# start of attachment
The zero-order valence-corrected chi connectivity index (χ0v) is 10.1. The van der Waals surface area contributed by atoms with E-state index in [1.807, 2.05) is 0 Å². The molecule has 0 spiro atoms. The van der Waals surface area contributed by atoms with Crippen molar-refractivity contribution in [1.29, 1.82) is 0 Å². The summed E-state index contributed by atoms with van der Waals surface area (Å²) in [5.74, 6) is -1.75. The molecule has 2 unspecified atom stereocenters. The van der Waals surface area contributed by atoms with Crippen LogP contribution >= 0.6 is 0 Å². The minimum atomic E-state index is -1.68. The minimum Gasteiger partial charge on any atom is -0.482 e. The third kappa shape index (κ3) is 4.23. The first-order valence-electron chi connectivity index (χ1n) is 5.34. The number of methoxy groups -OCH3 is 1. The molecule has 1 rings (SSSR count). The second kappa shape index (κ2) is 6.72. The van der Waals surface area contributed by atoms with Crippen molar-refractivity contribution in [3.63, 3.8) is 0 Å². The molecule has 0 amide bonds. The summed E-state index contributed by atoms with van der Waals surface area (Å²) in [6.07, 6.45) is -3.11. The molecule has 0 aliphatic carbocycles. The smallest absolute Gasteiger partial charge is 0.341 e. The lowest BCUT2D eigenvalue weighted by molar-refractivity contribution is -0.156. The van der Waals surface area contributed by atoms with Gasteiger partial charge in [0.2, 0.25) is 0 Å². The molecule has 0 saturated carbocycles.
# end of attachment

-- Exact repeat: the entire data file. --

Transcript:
The zero-order valence-corrected chi connectivity index (χ0v) is 10.1. The van der Waals surface area contributed by atoms with E-state index in [1.807, 2.05) is 0 Å². The molecule has 0 spiro atoms. The van der Waals surface area contributed by atoms with Crippen molar-refractivity contribution in [1.29, 1.82) is 0 Å². The summed E-state index contributed by atoms with van der Waals surface area (Å²) in [5.74, 6) is -1.75. The molecule has 2 unspecified atom stereocenters. The van der Waals surface area contributed by atoms with Crippen LogP contribution >= 0.6 is 0 Å². The minimum atomic E-state index is -1.68. The minimum Gasteiger partial charge on any atom is -0.482 e. The third kappa shape index (κ3) is 4.23. The first-order valence-electron chi connectivity index (χ1n) is 5.34. The number of methoxy groups -OCH3 is 1. The molecule has 1 rings (SSSR count). The second kappa shape index (κ2) is 6.72. The van der Waals surface area contributed by atoms with Crippen molar-refractivity contribution in [3.63, 3.8) is 0 Å². The molecule has 0 amide bonds. The summed E-state index contributed by atoms with van der Waals surface area (Å²) in [6.07, 6.45) is -3.11. The molecule has 0 aliphatic carbocycles. The smallest absolute Gasteiger partial charge is 0.341 e. The lowest BCUT2D eigenvalue weighted by molar-refractivity contribution is -0.156. The van der Waals surface area contributed by atoms with Gasteiger partial charge in [0.2, 0.25) is 0 Å². The molecule has 0 saturated carbocycles.